Friday, January 31, 2014

The Search for Signs of Intelligent Life in the Universe

The many faces of Terri Weagant. Photo courtesy Harlequin Productions.

Harlequin Productions brings a modern classic to Olympia in the form of The Search for Signs of Intelligent Life in the Universe by Jane Wagner. This amazing one-person play was written specifically for and performed by the great Lilly Tomlin, on both stage and screen. It is so challenging and so indelibly associated with Tomlin that few other actors have the talent or the chutzpah to tackle the role. Make that roles, plural. She plays at least 17 separate characters, changing so rapidly that it’s impossible to keep up. There’s no sense in even trying; just roll with it.

Terri Weagant, an award-winning actor, producing director, writer and dialect coach in Seattle is up to the task. That last bit — dialect coach — is crucial because Weagant changes voices along with posture, movement and facial tics with every change of character. The transformations are breathtaking.

The main character, who guides the audience — along with her unseen “space chum” aliens — through the myriad stories and lives depicted in the play, is a bag lady named Trudy. Trudy is bent over with what appears to be severe osteoporosis, and her face is twisted as if she has suffered a stroke. She comes on stage and informs the audience that she is there to meet her space chums on the corner of Walk/Don’t Walk around lunchtime. The aliens are late. She says they’re always late. Maybe it’s because “around lunchtime” may be open to interpretation.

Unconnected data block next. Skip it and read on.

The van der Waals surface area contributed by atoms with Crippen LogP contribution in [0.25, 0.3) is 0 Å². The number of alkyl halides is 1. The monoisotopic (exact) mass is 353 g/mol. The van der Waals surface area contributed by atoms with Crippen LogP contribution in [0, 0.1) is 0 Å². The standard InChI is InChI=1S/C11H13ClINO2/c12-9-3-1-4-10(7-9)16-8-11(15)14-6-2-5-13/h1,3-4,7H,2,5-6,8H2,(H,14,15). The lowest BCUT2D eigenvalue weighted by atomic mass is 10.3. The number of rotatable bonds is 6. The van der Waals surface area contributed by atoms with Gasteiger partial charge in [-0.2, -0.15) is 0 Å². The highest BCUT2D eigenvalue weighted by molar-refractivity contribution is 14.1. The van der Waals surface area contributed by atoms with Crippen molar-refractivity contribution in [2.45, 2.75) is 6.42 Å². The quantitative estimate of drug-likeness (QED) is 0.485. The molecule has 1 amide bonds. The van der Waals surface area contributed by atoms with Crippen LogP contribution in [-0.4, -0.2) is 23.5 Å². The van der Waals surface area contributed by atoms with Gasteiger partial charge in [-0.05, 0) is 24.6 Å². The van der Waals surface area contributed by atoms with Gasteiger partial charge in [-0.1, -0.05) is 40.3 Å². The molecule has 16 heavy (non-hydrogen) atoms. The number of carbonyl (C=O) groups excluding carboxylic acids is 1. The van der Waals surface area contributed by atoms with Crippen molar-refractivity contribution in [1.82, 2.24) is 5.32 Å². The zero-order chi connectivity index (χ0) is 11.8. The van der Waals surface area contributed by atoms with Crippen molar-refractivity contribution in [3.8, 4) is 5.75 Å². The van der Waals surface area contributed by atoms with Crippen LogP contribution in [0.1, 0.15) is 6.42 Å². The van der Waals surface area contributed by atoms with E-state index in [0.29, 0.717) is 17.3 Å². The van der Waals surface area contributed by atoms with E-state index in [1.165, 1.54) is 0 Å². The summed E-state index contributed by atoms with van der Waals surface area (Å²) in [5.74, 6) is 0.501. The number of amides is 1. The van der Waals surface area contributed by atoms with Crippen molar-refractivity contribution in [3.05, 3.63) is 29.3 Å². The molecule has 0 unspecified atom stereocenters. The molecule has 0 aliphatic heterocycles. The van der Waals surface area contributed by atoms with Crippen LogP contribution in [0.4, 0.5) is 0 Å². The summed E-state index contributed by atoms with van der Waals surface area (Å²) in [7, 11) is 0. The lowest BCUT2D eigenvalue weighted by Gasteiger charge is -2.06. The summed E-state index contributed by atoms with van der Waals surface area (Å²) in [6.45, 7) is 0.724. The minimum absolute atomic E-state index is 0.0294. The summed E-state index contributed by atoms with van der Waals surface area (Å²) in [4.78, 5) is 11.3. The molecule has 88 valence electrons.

Thus the quirky humor that permeates the entire show is established from the get-go.

While showing her chums around our world, Trudy comments with philosophical adroitness, absurd humor and down-to-earth wisdom about everything from feminism, love and marriage, to the difference between art and not art, which she comes back to repeatedly as a running joke by holding up an unseen can of Campbell’s tomato soup in one hand and a reproduction of an Andy Warhol painting of a can of Campbell’s tomato soup in her other hand, saying “This is soup; this is art.” It’s like Rene Magritte’s Ceci n’est pas un pipe.

Along the way we question Trudy’s sanity, and perhaps our own. She knows she is considered insane, and she has had the shock treatments to prove it. What more proof is needed than the space aliens monitoring her brain? But “What is reality anyway?” she asks. “Nothin' but a collective hunch. In my view, it's absurdity dressed up in a three-piece business suit.”

Weagant’s acting is astounding, and the lighting effects by Amy Chisman and sound by Jesse McNeece are particularly helpful in keying the many character changes. Congratulations to Weagant, director Keira McDonald and the Harlequin staff for a moving, intelligent and funny show.

WHEN: Thursdays through Saturdays, 8p.m., Sundays 2 p.m. through Feb. 15
WHERE: State Theater, 202 E. 4th Ave., Olympia
TICKETS: prices vary, call for details
INFORMATION: 360-786-0151;

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